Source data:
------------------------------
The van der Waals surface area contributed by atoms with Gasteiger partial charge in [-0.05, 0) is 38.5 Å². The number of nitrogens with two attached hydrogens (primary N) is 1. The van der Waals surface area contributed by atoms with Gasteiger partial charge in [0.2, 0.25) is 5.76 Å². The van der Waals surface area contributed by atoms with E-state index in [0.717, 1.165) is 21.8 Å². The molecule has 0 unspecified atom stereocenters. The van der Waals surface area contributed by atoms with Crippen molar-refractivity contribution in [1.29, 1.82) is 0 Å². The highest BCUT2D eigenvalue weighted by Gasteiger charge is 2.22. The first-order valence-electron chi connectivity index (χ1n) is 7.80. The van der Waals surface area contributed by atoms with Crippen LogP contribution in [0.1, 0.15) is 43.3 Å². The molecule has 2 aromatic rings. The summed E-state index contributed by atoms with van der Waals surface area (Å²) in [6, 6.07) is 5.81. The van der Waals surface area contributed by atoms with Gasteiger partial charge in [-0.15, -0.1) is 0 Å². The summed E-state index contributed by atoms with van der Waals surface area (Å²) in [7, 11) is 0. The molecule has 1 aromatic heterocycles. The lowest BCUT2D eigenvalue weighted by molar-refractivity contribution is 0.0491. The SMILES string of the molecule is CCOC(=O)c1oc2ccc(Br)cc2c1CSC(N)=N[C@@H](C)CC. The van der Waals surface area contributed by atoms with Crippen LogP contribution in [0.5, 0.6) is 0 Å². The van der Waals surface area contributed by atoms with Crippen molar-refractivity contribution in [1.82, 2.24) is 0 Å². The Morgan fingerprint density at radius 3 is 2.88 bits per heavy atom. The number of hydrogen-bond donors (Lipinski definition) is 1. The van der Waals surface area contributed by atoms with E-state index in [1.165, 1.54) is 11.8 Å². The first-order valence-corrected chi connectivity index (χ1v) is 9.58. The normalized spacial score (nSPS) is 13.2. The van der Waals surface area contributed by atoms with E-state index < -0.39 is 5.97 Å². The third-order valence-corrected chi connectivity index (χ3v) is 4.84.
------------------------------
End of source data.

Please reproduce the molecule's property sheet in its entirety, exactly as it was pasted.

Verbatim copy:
The van der Waals surface area contributed by atoms with Gasteiger partial charge in [-0.05, 0) is 38.5 Å². The number of nitrogens with two attached hydrogens (primary N) is 1. The van der Waals surface area contributed by atoms with Gasteiger partial charge in [0.2, 0.25) is 5.76 Å². The van der Waals surface area contributed by atoms with E-state index in [0.717, 1.165) is 21.8 Å². The molecule has 0 unspecified atom stereocenters. The van der Waals surface area contributed by atoms with Crippen molar-refractivity contribution in [1.29, 1.82) is 0 Å². The highest BCUT2D eigenvalue weighted by Gasteiger charge is 2.22. The first-order valence-electron chi connectivity index (χ1n) is 7.80. The van der Waals surface area contributed by atoms with Crippen LogP contribution in [0.1, 0.15) is 43.3 Å². The molecule has 2 aromatic rings. The summed E-state index contributed by atoms with van der Waals surface area (Å²) in [6, 6.07) is 5.81. The van der Waals surface area contributed by atoms with Gasteiger partial charge in [-0.15, -0.1) is 0 Å². The summed E-state index contributed by atoms with van der Waals surface area (Å²) in [7, 11) is 0. The molecule has 1 aromatic heterocycles. The lowest BCUT2D eigenvalue weighted by molar-refractivity contribution is 0.0491. The SMILES string of the molecule is CCOC(=O)c1oc2ccc(Br)cc2c1CSC(N)=N[C@@H](C)CC. The van der Waals surface area contributed by atoms with Crippen LogP contribution in [0.5, 0.6) is 0 Å². The van der Waals surface area contributed by atoms with Crippen molar-refractivity contribution in [1.82, 2.24) is 0 Å². The Morgan fingerprint density at radius 3 is 2.88 bits per heavy atom. The number of hydrogen-bond donors (Lipinski definition) is 1. The van der Waals surface area contributed by atoms with E-state index in [1.165, 1.54) is 11.8 Å². The first-order valence-corrected chi connectivity index (χ1v) is 9.58. The normalized spacial score (nSPS) is 13.2. The van der Waals surface area contributed by atoms with E-state index < -0.39 is 5.97 Å². The third-order valence-corrected chi connectivity index (χ3v) is 4.84.